The Danish Girl
The Danish Girl lacks an immediacy and vibrancy, as well as a genuine sense of emotional connection.
The award winner for best short film at the 2007 US Comedy Arts Festival (now known simply as The Comedy Festival) was "My Wife Is Retarded," starring Gary Cole, Sean Astin, Leslie Bibb, Phyllis George and George Segal. It was written and directed by Etan Cohen, co-writer of "Tropic Thunder." Other than that, all I know about it is the IMDb plot description: "A man learns the secret behind his perfect marriage."
Are you offended yet? I can't say if I am, because I haven't seen the movie. If the premise is that an intellectually disabled woman is the ideal spouse, or that all women are intellectually disabled, well... I might find that deplorable, depending on how it's presented. Is the movie advocating that point of view? Is it "joking" the way R--- L------- used to about "feminazis," implying that a woman's place is in a coma? Is it the husband who wishes his wife was intellectually impaired? Does she feel like that's what her husband expects from her? There are so many conceptual approaches you could imagine for a movie of that title, some of which seem to offer comedic possibilities, and others that are maybe not-so-promising. But you never know until you actually see it. And, for some people, not even then.
Meanwhile, groups of like-minded people get riled about "The Last Temptation of Christ" and "Dogma" and "The Passion of the Christ" and "Borat" and "South Park." If I were to lead a protest it would be against people who get offended by the wrong movies! (Please note the unsubtle use of irony here, as in: "The only thing I can't tolerate is intolerance.")
Whenever I hear about a group protesting or boycotting a movie, as certain organizations claiming to represent the mentally disabled (whom the organizations themselves formerly called "retarded") are doing with the lightweight Hollywood spoof "Tropic Thunder," it takes me right back to Randy Newman's "Short People." This song, a bouncy radio hit in 1977, was a field experiment in just how stupid people can be. The finding: They can be very stupid. "Short People" begins:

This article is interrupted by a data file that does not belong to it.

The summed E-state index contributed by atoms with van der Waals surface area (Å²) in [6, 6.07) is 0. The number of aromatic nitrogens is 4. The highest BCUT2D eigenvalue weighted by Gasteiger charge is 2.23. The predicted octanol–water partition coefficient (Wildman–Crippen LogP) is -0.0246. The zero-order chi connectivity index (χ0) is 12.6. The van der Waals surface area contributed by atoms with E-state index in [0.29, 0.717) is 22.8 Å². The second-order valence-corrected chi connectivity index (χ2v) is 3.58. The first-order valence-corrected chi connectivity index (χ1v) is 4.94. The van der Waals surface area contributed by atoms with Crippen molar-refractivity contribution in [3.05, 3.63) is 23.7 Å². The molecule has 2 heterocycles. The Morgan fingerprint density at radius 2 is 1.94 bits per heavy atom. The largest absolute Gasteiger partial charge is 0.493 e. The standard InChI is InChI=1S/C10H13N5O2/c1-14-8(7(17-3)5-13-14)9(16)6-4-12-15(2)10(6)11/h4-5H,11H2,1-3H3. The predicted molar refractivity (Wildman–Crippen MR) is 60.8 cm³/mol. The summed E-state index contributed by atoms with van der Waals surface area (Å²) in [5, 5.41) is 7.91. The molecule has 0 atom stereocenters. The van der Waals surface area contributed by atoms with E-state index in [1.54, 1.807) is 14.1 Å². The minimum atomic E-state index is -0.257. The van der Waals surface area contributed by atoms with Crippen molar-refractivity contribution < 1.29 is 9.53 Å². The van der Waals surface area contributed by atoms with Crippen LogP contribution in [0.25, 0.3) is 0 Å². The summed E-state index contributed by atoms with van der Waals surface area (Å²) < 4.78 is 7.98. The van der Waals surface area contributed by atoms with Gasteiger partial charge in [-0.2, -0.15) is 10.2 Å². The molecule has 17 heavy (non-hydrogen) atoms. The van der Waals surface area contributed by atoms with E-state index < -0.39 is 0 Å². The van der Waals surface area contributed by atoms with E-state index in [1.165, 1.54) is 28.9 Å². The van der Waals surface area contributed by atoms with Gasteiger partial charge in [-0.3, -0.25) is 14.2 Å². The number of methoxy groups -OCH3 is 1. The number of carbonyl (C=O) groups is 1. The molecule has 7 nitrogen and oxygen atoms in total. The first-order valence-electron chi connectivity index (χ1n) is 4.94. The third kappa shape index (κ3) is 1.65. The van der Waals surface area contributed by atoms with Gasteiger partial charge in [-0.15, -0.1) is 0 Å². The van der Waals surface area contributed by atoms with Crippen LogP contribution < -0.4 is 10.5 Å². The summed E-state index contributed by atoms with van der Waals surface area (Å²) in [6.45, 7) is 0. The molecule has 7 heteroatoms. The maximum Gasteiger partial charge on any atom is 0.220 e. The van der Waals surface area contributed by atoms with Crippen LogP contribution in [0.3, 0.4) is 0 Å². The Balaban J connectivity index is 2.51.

Short people got no reason Short people got no reason Short people got no reason to live
The song goes on to describe the deplorable shortcomings of the height-impaired, including their tiny appendages and their well-known penchant for spreading outlandish fabrications. In case that wasn't obvious enough, Newman even included a saccharine bridge:
Short people are just the same As you and I (A fool such as I) All men are brothers Until the day they die (It's a wonderful world)
But no. Some people don't have a clue even when you give them the answer. In 1978 he legislature of the mighty State of Maryland introduced a bill to ban the playing of "Short People" on the radio. It failed. This is even funnier when you recall how tiny Maryland is and that radio stations from Delaware, Pennsylvania, Virginia, New Jersey, the District of Columbia and who knows how many other states could easily be picked up within Maryland's borders. The next year, the legislature tried to ban wind from entering the state. They failed. (Not really.)
I see the point that some people may take Silverman's material at "face value," and not understand the attitude behind the words. Some people honestly thought Randy Newman's song "Short People" was an attack on persons of diminutive stature. What're you gonna do with people like that? Smart comedy is always going to go over some people's heads (is that shortist?)... I wouldn't worry too much that they don't get the joke because, after all, how many jokes DO they really get?
I want to revise that: Dumb comedy is also going to go over some people's heads. Such as the folks who thought "The Running of the Jew" in "Borat" was anti-Semitic because, well, wasn't the protagonist expressing anti-Semitic views?
If you do satire or parody, you have to expect there will always be fools who will take it literally. Those people are called "literalists." And there ought to be a law against them.
Matt Zoller Seitz reviews and reflects upon Jesse Eisenberg's New Yorker piece about film critics.
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